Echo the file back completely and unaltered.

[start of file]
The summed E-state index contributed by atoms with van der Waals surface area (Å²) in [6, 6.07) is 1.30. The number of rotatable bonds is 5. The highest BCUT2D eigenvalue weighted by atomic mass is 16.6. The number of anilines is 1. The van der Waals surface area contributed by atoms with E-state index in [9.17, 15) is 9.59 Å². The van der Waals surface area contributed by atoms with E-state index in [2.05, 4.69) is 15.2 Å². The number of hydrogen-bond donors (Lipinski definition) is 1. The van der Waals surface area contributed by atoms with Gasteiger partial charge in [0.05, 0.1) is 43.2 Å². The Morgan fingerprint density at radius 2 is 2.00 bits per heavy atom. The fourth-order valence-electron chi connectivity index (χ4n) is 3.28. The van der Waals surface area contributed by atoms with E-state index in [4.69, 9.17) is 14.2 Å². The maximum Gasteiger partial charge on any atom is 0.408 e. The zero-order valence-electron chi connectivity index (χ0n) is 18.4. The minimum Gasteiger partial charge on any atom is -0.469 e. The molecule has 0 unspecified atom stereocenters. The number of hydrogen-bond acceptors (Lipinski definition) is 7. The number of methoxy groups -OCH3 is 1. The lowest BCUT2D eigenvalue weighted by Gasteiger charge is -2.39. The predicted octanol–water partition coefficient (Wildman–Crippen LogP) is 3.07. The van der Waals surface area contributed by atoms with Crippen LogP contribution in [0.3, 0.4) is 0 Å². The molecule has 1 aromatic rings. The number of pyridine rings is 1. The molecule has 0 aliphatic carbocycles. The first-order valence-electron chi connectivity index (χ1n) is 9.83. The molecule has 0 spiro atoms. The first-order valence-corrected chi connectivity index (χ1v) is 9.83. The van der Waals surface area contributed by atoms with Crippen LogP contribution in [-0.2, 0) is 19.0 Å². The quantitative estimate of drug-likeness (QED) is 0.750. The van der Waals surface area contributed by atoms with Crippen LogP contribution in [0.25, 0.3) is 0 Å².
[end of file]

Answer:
The summed E-state index contributed by atoms with van der Waals surface area (Å²) in [6, 6.07) is 1.30. The number of rotatable bonds is 5. The highest BCUT2D eigenvalue weighted by atomic mass is 16.6. The number of anilines is 1. The van der Waals surface area contributed by atoms with E-state index in [9.17, 15) is 9.59 Å². The van der Waals surface area contributed by atoms with E-state index in [2.05, 4.69) is 15.2 Å². The number of hydrogen-bond donors (Lipinski definition) is 1. The van der Waals surface area contributed by atoms with Gasteiger partial charge in [0.05, 0.1) is 43.2 Å². The Morgan fingerprint density at radius 2 is 2.00 bits per heavy atom. The fourth-order valence-electron chi connectivity index (χ4n) is 3.28. The van der Waals surface area contributed by atoms with E-state index in [4.69, 9.17) is 14.2 Å². The maximum Gasteiger partial charge on any atom is 0.408 e. The zero-order valence-electron chi connectivity index (χ0n) is 18.4. The minimum Gasteiger partial charge on any atom is -0.469 e. The molecule has 0 unspecified atom stereocenters. The number of hydrogen-bond acceptors (Lipinski definition) is 7. The number of methoxy groups -OCH3 is 1. The lowest BCUT2D eigenvalue weighted by Gasteiger charge is -2.39. The predicted octanol–water partition coefficient (Wildman–Crippen LogP) is 3.07. The van der Waals surface area contributed by atoms with Crippen LogP contribution in [0.3, 0.4) is 0 Å². The molecule has 1 aromatic rings. The number of pyridine rings is 1. The molecule has 0 aliphatic carbocycles. The first-order valence-electron chi connectivity index (χ1n) is 9.83. The molecule has 0 spiro atoms. The first-order valence-corrected chi connectivity index (χ1v) is 9.83. The van der Waals surface area contributed by atoms with Crippen LogP contribution in [-0.2, 0) is 19.0 Å². The quantitative estimate of drug-likeness (QED) is 0.750. The van der Waals surface area contributed by atoms with Crippen LogP contribution in [0.25, 0.3) is 0 Å².